According to PWC, nearly 90 percent of CEOs are reevaluating how they make strategic technology decisions to deliver on stakeholder expectations. As technology plays a larger role in every industry, and as results depend more on the effective use of technology, organizations need to make smarter decisions about the technology they purchase. C-Suite members in HR, IT and Finance, who each have a deep understanding of the people who use technology (HR), what is possible with technology (IT) and the ability to analyze the effectiveness of technology investments (Finance), must work together to improve how organizations make informed, strategic technology decisions.
But before HR, IT and Finance can improve how strategic technology decisions are made, they must come together as a team to pool their unique skills and experience.
What Team Are You On, Anyway?
According to Patrick Lencioni, author of "The Five Dysfunctions of a Team: A Leadership Fable," C-suite executives are most concerned about performance of their own team (HR, IT, Finance), rather than what is happening on the executive team. Executives need to understand that they serve on two teams, "the team they lead and the team they are a member of." The team they lead is generally their priority.
While allocating a budget for new technology, however, if HR, IT and Finance executives put the C-suite team first, it can serve as the catalyst to find the answer to the question, "How can this team use resources to implement new technology that will move the entire organization forward?
Simply prioritizing the C-suite team over functional, siloed teams can make all the difference.
Understand Customer Needs
Just as marketing, sales and service teams gain a deep understanding of customers' passion points and challenges through regular, direct interactions with your target audience, HR, IT and Finance can gain greater understanding of customer needs by spending time with these front-line teams and finding opportunties to listen to the voice-of-the-customer through survey results and other forums.
Focus on Top Organizational Priorities
Another way that HR, IT and Finance can make informed, strategic technology decisions is to focus on the top priorities of the business. Some organizations are focused on growth at the expense of profit margins. Others prioritize operational efficiency. Many are in cost-cutting mode. No matter the aim, technology decisions, if they are to be strategic, should be made to support these top priorities.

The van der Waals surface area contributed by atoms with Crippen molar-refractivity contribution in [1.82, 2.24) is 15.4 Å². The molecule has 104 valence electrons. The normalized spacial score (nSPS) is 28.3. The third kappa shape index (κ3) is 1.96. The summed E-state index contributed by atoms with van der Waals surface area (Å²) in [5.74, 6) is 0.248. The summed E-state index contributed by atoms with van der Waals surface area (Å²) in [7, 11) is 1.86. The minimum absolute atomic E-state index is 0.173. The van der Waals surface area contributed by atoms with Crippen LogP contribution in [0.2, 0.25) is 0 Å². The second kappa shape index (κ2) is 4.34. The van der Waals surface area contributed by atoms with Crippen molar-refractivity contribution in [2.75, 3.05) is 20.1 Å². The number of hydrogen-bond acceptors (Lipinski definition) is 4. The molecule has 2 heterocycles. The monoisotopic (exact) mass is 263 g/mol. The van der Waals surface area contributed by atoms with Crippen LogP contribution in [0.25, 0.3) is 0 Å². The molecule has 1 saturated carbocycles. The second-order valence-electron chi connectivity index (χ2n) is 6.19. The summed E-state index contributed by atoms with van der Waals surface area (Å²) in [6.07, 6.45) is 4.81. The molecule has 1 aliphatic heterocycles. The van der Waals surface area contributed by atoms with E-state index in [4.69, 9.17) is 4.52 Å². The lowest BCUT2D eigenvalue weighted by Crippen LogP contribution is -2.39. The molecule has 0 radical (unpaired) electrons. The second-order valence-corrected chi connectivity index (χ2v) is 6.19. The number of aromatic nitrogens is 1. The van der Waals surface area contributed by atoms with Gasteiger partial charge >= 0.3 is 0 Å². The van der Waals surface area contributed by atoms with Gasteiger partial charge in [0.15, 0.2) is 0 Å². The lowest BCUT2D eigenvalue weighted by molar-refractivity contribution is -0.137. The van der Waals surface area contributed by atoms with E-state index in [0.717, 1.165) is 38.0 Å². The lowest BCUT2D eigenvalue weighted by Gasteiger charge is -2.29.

Keep Current With Technology Trends
A third part of making informed, strategic technology decisions is to stay current on technology trends. This will likely be more natural for IT than for HR and Finance, but not a guarantee. Leadership could suffer from the curse of knowledge, according to the Harvard Business Review, and miss opportunities to learn about new technology or even see technology trends coming.
A deliberate effort to stay current on technology trends is vital for anyone who contributes directly to the success of any organization. One way to stay current is to read reports from technology analyst firms like Gartner, who publish the yearly report: Top Strategic Technology Trends.
Pooling Unique Abilities to Make Better Decisions as a Team
If 90 percent of CEOs are reevaluating how they make strategic technology decisions, it shows how important getting technology right affects overall business success. HR, IT and Finance have a unique opportunity to lead the reevaluation process and exert influence on how organizations make those decisions. By understanding customer needs, focusing on top organizational priorities and understanding the technology landscape, HR, IT and Finance can pool their unique expertise to make better informed, strategic technology decisions.
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